Joining Mr. Kolker were panellists C. Virginia Fields, President of the National Black Leadership Commission on AIDS; Bertil Lindblad, Director of the UNAIDS New York Office; Nathan Shaffer, World Health Organization (WHO) Senior Advisor on Prevention of Mother-To-Child Transmission of HIV; Reshma Pattni, Programme Director, Global Youth Coalition on HIV/AIDS; and Prateek Awasthi of the Youth Participation programme at the United Nations Population Fund (UNFPA).
Taking the floor next, Ms. Fields said the Commission was the oldest, largest non-profit organization in the United States that worked with Government, the private sector and clergy to fight HIV/AIDS in local communities. It also had partnered with UNAIDS to examine the impact of HIV/AIDS on children, and this year, would work with the United States mission to the United Nations. In the 10 years since the first call to action, progress had been made and lessons learned. There were now clear signals for how to stem the tide of HIV/AIDS.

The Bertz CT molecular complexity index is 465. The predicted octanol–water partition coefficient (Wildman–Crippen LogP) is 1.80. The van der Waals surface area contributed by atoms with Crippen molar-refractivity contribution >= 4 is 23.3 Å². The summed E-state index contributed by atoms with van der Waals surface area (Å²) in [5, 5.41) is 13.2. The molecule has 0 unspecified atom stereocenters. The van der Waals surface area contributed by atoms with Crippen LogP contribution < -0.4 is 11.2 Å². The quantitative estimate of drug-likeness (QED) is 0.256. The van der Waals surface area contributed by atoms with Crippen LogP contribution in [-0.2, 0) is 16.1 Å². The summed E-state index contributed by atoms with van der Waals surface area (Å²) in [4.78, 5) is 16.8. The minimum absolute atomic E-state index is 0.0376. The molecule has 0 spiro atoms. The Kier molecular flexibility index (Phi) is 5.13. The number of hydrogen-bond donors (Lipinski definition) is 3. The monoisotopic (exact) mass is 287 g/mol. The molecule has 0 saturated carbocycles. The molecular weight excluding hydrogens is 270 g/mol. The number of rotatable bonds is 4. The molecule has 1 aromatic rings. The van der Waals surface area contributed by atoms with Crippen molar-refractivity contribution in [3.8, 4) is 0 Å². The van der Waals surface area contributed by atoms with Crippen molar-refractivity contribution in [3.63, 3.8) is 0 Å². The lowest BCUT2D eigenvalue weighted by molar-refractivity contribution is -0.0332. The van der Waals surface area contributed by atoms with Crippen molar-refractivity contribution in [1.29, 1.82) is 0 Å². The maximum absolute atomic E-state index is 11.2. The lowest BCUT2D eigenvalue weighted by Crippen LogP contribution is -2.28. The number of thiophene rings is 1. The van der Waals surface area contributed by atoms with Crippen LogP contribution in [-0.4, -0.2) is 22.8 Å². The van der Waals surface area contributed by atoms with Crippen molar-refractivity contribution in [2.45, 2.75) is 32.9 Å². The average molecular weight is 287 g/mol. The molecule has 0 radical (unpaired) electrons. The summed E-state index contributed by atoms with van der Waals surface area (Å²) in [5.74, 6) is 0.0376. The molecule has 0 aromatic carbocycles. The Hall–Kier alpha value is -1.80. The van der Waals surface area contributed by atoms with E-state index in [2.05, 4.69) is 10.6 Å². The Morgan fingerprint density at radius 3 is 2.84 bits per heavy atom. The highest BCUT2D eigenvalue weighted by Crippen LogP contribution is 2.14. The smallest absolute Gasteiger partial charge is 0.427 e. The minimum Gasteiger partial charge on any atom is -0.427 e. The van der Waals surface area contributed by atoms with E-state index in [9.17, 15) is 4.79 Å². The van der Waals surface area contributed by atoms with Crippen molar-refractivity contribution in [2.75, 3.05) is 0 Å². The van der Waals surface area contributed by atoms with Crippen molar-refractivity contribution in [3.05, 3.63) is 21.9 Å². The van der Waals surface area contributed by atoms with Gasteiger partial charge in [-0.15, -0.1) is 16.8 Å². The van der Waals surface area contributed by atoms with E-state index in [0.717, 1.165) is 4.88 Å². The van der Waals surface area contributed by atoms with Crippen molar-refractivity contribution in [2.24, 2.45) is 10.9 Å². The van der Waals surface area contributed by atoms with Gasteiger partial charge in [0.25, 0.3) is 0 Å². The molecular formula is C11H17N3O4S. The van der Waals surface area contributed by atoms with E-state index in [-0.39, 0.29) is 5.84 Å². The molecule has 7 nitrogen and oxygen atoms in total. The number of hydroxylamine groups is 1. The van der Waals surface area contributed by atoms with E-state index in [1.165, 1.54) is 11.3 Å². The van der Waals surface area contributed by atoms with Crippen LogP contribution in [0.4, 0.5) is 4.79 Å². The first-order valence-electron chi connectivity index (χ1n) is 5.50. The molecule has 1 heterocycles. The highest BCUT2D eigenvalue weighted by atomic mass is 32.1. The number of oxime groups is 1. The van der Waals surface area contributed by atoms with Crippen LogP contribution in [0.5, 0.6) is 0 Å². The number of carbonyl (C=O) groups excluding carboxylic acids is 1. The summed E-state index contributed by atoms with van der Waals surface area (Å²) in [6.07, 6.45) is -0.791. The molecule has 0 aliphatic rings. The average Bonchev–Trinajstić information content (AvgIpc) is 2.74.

To that point, Mr. Lindblad cautioned that “we’re still not there”. The call for universal access to comprehensive prevention programmes, treatment, care and support had been made in 2006, in a political declaration. Efforts had to be sustained and scaled-up, and it was critical that financing continue. HIV/AIDS had most severely impacted sub-Saharan Africa, where 91 per cent of all new infections among children occurred. Some 14 million children had been orphaned, which underlined the importance of social protections. On the upside, new data showed that 40 per cent of young people now had basic information on HIV. It was time to recommit to the struggle. “It is not over,” he said.